You need to do the trimming in a way that's aware the adapter is at the start of the read and that you want to keep the trailing sequence. I'm not sure which programs have this option, I've been using the BBMAP tools lately, and they generally have options galore. Another possible option would be to reverse compliment your reads so that the structure looked like a typical library, and then just about any trimming program could handle it no problem.
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Old 03-09-2016, 09:34 AM   #3
N00bSeq
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You are right. That was an issue. I instead tried trimming a fix number of bases from the 5' end with another tool

Code:
seqtk trimfq -b 30 SRR2071309.fastq > SRR2071309.setk.trimmed.fastq
Then mapping again:

Code:
bowtie -t GeCKOv1 SRR2071309.setk.trimmed.fastq SRR2071309.GeCKOv1.setk.trimmed.map
However, this also produced 0 alignments.

Cannot figure this out.
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Old 03-09-2016, 09:54 AM   #4
N00bSeq
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It must be something more fundamental that I'm doing wrong here. Now I also tried to make use of the info on https://sourceforge.net/p/mageck/wiki/Home/, up to the part about trimming:

I downloaded ERR376998, trimmed the 23 first bases according to the instructions and mapped them to the "yusa_library" reference, again with 0 % mapped reads. Does the fasta reference (converted from the yusa_library.csv file from the above link) seem to look OK?

Code:
>chr9:21066101-21066124
CCTTCTCAATACCCATTCG
>chr9:21066102-21066125
CTTCTCAATACCCATTCGC
>chr9:21066273-21066296
GACCTGGGTGGCCGGCGAA
>chr9:21066274-21066297
ACCTGGGTGGCCGGCGAAG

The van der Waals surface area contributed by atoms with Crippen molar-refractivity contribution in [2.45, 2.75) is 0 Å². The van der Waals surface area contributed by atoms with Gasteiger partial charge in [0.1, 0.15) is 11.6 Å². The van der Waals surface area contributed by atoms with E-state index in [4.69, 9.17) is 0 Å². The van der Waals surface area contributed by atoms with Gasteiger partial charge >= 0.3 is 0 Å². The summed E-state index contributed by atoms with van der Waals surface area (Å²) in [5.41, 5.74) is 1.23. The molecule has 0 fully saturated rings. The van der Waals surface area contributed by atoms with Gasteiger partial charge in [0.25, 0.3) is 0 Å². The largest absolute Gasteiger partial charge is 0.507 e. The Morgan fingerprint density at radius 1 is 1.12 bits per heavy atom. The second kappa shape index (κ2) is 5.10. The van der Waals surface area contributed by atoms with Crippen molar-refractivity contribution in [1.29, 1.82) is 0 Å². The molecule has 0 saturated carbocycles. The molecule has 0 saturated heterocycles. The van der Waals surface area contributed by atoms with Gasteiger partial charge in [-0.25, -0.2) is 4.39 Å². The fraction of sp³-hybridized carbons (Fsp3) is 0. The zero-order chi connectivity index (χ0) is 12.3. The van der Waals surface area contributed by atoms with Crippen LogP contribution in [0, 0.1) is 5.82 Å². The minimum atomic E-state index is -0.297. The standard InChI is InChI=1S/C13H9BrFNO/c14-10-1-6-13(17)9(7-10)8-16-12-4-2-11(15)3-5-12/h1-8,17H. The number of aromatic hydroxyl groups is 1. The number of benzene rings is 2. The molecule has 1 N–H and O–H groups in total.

>chr9:21066926-21066949
CGCGCCACGCACCTGATAT
Or what else could be the problem?
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Old 12-13-2016, 09:05 PM   #5
Dario1984
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The U6 promoter sequence is not a fixed number of bases from the 5' end. In my dataset, I see the start of the promoter frequently between positions 10 and 18.

A better method is to find the start and end positions of the U6 promoter sequence in your reads and also the plasmid sequence (i.e. GTTTT...) and extract the sequence in between. Once you have extracted the sequence in between you need to filter the sequences to be between 19 and 21 bases long. Some of the extracted sequences can be 30 or 40 nucleotides long, because two different gRNAs sometimes dimerise. For example, a 75 base read from my dataset is:

Code:
TAACAATGGTCTTGTGGAAAGGACGAAACACCAAGGTAACAAATGCGTGCGAGCCGGTTTTAGAGCTAGAAATAG
                             TTCTAGGTAACAGGAGTTGT (TMTC3)
                                    TTCCTCATGCGTGCGAGCCG (SIVA1)
See how the read contains (parts of) two gRNAs ? Also the U6 promoter ends in A, not G, for this read. I typically see 80% ending in CACCG and 17% ending in CACCA. This creates additional complexity for finding the end of the U6 promoter.

There's a lot of variability in CRISPR experiments. You need to find the preprocessing parameters suited to your dataset.